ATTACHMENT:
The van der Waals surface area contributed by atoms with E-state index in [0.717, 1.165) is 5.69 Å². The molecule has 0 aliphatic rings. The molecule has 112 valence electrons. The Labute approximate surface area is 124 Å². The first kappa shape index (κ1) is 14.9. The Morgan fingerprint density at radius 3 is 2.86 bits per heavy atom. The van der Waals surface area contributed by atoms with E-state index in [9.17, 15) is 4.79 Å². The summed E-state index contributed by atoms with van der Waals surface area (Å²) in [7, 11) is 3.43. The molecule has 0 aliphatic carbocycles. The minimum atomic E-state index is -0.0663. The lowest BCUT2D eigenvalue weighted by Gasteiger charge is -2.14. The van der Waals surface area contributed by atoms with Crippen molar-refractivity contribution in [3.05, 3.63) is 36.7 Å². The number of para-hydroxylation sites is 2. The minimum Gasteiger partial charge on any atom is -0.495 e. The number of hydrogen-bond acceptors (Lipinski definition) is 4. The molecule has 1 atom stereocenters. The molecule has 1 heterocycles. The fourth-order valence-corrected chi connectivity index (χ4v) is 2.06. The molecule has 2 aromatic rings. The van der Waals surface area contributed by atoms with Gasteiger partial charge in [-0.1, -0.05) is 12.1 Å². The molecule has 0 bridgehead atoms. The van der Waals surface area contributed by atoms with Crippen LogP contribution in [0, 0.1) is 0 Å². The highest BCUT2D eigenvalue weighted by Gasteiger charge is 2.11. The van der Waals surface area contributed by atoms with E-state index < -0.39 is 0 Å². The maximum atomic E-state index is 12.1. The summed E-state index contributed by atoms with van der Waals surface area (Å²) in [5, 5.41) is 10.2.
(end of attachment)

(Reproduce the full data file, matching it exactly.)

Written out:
The van der Waals surface area contributed by atoms with E-state index in [0.717, 1.165) is 5.69 Å². The molecule has 0 aliphatic rings. The molecule has 112 valence electrons. The Labute approximate surface area is 124 Å². The first kappa shape index (κ1) is 14.9. The Morgan fingerprint density at radius 3 is 2.86 bits per heavy atom. The van der Waals surface area contributed by atoms with E-state index in [9.17, 15) is 4.79 Å². The summed E-state index contributed by atoms with van der Waals surface area (Å²) in [7, 11) is 3.43. The molecule has 0 aliphatic carbocycles. The minimum atomic E-state index is -0.0663. The lowest BCUT2D eigenvalue weighted by Gasteiger charge is -2.14. The van der Waals surface area contributed by atoms with Crippen molar-refractivity contribution in [3.05, 3.63) is 36.7 Å². The number of para-hydroxylation sites is 2. The minimum Gasteiger partial charge on any atom is -0.495 e. The number of hydrogen-bond acceptors (Lipinski definition) is 4. The molecule has 1 atom stereocenters. The molecule has 1 heterocycles. The fourth-order valence-corrected chi connectivity index (χ4v) is 2.06. The molecule has 2 aromatic rings. The van der Waals surface area contributed by atoms with Gasteiger partial charge in [-0.1, -0.05) is 12.1 Å². The molecule has 0 bridgehead atoms. The van der Waals surface area contributed by atoms with Crippen LogP contribution in [0, 0.1) is 0 Å². The highest BCUT2D eigenvalue weighted by Gasteiger charge is 2.11. The van der Waals surface area contributed by atoms with E-state index < -0.39 is 0 Å². The maximum atomic E-state index is 12.1. The summed E-state index contributed by atoms with van der Waals surface area (Å²) in [5, 5.41) is 10.2.